Working with partners: Talis Aspire and Equella

A distinguishing feature of our distributed VLE is integration of a range of complementary learning technologies: Moodle, Equella, Talis Aspire, campusM, etc, based on:

  • web services; and
  • consistent naming of data within different systems.

In consultation with library colleagues we devised a workflow for including digitized materials (stored in Equella), in reading lists, held in Talis Aspire and publicised in Moodle.
Digitizated Materials Workflow
As part of new Unit (module) approval procedures introduced to support MMU’s EQAL curriculum transformation initiative, tutors are required to provide reading lists that distinguish items to buy, essential and further reading. Where essential or further reading can be delivered digitally, tutors are encouraged to use electronic sources and, within the terms of the institution’s Copyright License Agreement, tutors and library staff have been identifying chapters and articles for digitization. Library colleagues are agreeing a format for the “notes for librarians” field that will enable clear digitization instructions to be captured against item entries on Unit reading lists. All Talis Aspire lists are reviewed prior to publication. If digitization requests are encountered then the chapter or article will be scanned, uploaded to Equella, tagged with the Unit code and, finally, the Talis Aspire list item will be updated with the Equella URL. To make the outcome of this workflow as easy as possible for students, we wanted the Talis Aspire link presented in Moodle to be single-sign-on.

In an earlier post, we described a Talis Aspire integration scenario that went beyond the sample code provided for Talis Aspire. We wanted to supply a Unit (module) code and an academic year identifier and retrieve titles and URLs for the items on the reading list for that unit and display the content in Moodle. We prototyped a solution for this which initially parsed the RDF for the unit code to identify the URI for the relevant list and then parsed its XHTML representation. As prototyping began to move towards production deployment we started looking for performance improvements in our code.

On Tuesday, May 24, colleagues from Talis Aspire were on site for a project catch-up. We agreed a new naming convention for identifying versions of lists for particular academic years, provided data for a new Unit hiearchy that reflected this convention, and raised our two technical challenges with Chris and Ian:

  • providing single-sign-on links to Equella resources on Talis Aspire lists when those lists are displayed in Moodle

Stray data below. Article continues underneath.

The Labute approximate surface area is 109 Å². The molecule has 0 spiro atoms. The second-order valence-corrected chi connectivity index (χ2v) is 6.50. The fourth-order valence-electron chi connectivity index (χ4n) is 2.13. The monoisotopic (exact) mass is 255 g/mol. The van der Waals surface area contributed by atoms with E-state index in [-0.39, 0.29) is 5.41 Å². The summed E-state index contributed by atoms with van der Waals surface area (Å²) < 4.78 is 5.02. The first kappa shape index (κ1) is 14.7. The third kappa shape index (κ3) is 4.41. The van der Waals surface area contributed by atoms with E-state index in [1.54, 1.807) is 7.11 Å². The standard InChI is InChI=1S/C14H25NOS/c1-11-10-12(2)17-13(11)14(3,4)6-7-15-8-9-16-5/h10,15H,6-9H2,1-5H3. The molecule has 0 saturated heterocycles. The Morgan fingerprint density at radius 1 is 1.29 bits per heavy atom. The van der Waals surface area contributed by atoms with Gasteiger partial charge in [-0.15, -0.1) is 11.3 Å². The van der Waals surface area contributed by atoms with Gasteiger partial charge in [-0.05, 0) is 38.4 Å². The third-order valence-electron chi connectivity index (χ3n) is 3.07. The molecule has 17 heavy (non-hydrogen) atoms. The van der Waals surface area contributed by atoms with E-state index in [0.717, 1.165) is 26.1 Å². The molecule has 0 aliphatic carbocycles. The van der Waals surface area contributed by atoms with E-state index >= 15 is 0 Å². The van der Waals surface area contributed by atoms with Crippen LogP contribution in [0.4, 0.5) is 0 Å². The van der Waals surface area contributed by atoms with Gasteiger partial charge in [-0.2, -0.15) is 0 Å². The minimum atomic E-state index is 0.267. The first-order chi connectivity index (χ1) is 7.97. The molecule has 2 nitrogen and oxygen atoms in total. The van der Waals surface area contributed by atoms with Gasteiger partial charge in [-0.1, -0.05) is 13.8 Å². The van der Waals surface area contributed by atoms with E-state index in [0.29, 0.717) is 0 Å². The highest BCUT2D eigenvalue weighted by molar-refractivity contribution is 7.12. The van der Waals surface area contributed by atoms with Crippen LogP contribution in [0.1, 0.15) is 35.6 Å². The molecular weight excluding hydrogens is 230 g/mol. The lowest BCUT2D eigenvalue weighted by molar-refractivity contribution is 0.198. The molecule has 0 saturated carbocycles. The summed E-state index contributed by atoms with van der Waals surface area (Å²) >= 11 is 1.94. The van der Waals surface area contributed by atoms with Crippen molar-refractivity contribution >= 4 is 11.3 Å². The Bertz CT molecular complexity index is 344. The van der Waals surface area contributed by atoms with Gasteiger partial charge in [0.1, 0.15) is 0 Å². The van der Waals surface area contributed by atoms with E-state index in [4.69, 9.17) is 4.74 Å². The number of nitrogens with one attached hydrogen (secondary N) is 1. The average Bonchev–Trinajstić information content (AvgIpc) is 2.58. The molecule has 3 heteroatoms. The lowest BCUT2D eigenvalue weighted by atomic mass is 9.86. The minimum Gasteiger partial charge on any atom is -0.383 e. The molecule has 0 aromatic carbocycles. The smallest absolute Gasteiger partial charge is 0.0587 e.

• speeding up access to list item titles and URLs for a given Unit code and academic year

Chris demonstrated a new feature of Talis Aspire, which allowed javascript widgets to be added to Talis Aspire pages which could interact with the page’s content or extract data from its calling URL.

After 35 minutes of agile development, Chris had produced and deployed to our Talis Aspire tenancy a widget that could retrieve a single-sign-on token from the querystring of a list item page, and append this to the reading list item URL used to access material in Equella; Alex had modified the web service used to publish data in Moodle from Talis Aspire and Equella so that links to Talis Aspire items were appended with a short-lived token that would grant single-sign-on access to Equella.

Steve, Chris + Alex in agile dev mode

In just 35 minutes, powered by enthusiasm, coffee and a large tub of chocolate, we had achieved our aim of seamless access from Moodle via Talis Aspire to digitized journals and chapters stored in Equella!

Chris also mentioned that Talis Aspire supported CSV representations of lists, as well as the XHTML representations we had been parsing in our web service. We found the CSV representation gave a noticeable performance improvement of over 200ms per call, and have incorporated this change into the production codebase.

Our distributed VLE depends on integrating solutions from a number of different partners, and the kind of working relationship described in this post is a key enabler for delivering our DVLE vision.

3 thoughts on “Working with partners: Talis Aspire and Equella”

  1. Great example of having a clear spec for what you want, and how you want it to work for users (ie seamlessly), and then poking away at the systems until you get them to do what you want! How robust is this sort of thing to any version changes/upgrades in any of the systems involved?

    1. Thanks, Sarah
      We’re hopeful that having used only approved APIs (Equella SOAP and Talis Aspire widget, RDF and CSV) that our integration will be maintained through version upgrades.
      Guess we’ll find out!

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